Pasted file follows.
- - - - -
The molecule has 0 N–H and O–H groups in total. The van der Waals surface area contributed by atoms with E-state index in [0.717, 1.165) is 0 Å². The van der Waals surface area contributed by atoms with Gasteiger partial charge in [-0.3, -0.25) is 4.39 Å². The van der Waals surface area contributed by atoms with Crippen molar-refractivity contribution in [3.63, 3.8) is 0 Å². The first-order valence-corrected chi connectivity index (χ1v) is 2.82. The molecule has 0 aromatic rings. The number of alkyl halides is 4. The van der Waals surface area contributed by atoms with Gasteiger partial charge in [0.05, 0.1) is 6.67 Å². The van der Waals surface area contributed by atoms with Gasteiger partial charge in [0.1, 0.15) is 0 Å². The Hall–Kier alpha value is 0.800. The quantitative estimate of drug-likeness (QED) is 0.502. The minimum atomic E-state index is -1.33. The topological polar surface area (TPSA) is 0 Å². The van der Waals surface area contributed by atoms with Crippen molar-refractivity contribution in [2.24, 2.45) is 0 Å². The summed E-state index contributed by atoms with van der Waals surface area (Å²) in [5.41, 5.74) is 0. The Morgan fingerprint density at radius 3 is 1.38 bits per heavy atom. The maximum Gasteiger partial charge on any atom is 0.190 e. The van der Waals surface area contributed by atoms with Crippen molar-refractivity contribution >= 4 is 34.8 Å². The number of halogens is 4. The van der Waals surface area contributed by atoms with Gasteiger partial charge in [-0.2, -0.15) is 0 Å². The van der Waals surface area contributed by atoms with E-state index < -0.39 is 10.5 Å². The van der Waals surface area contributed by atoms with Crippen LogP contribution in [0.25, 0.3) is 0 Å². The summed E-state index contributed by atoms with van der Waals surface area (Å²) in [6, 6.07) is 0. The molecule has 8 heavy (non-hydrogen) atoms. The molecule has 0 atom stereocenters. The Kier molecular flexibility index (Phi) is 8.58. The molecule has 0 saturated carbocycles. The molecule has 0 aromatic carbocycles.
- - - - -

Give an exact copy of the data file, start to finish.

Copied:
The molecule has 0 N–H and O–H groups in total. The van der Waals surface area contributed by atoms with E-state index in [0.717, 1.165) is 0 Å². The van der Waals surface area contributed by atoms with Gasteiger partial charge in [-0.3, -0.25) is 4.39 Å². The van der Waals surface area contributed by atoms with Crippen molar-refractivity contribution in [3.63, 3.8) is 0 Å². The first-order valence-corrected chi connectivity index (χ1v) is 2.82. The molecule has 0 aromatic rings. The number of alkyl halides is 4. The van der Waals surface area contributed by atoms with Gasteiger partial charge in [0.05, 0.1) is 6.67 Å². The van der Waals surface area contributed by atoms with Gasteiger partial charge in [0.1, 0.15) is 0 Å². The Hall–Kier alpha value is 0.800. The quantitative estimate of drug-likeness (QED) is 0.502. The minimum atomic E-state index is -1.33. The topological polar surface area (TPSA) is 0 Å². The van der Waals surface area contributed by atoms with Crippen molar-refractivity contribution in [2.24, 2.45) is 0 Å². The summed E-state index contributed by atoms with van der Waals surface area (Å²) in [5.41, 5.74) is 0. The Morgan fingerprint density at radius 3 is 1.38 bits per heavy atom. The maximum Gasteiger partial charge on any atom is 0.190 e. The van der Waals surface area contributed by atoms with Crippen molar-refractivity contribution >= 4 is 34.8 Å². The number of halogens is 4. The van der Waals surface area contributed by atoms with Gasteiger partial charge in [-0.2, -0.15) is 0 Å². The van der Waals surface area contributed by atoms with E-state index < -0.39 is 10.5 Å². The van der Waals surface area contributed by atoms with Crippen LogP contribution in [0.25, 0.3) is 0 Å². The summed E-state index contributed by atoms with van der Waals surface area (Å²) in [6, 6.07) is 0. The molecule has 8 heavy (non-hydrogen) atoms. The molecule has 0 atom stereocenters. The Kier molecular flexibility index (Phi) is 8.58. The molecule has 0 saturated carbocycles. The molecule has 0 aromatic carbocycles.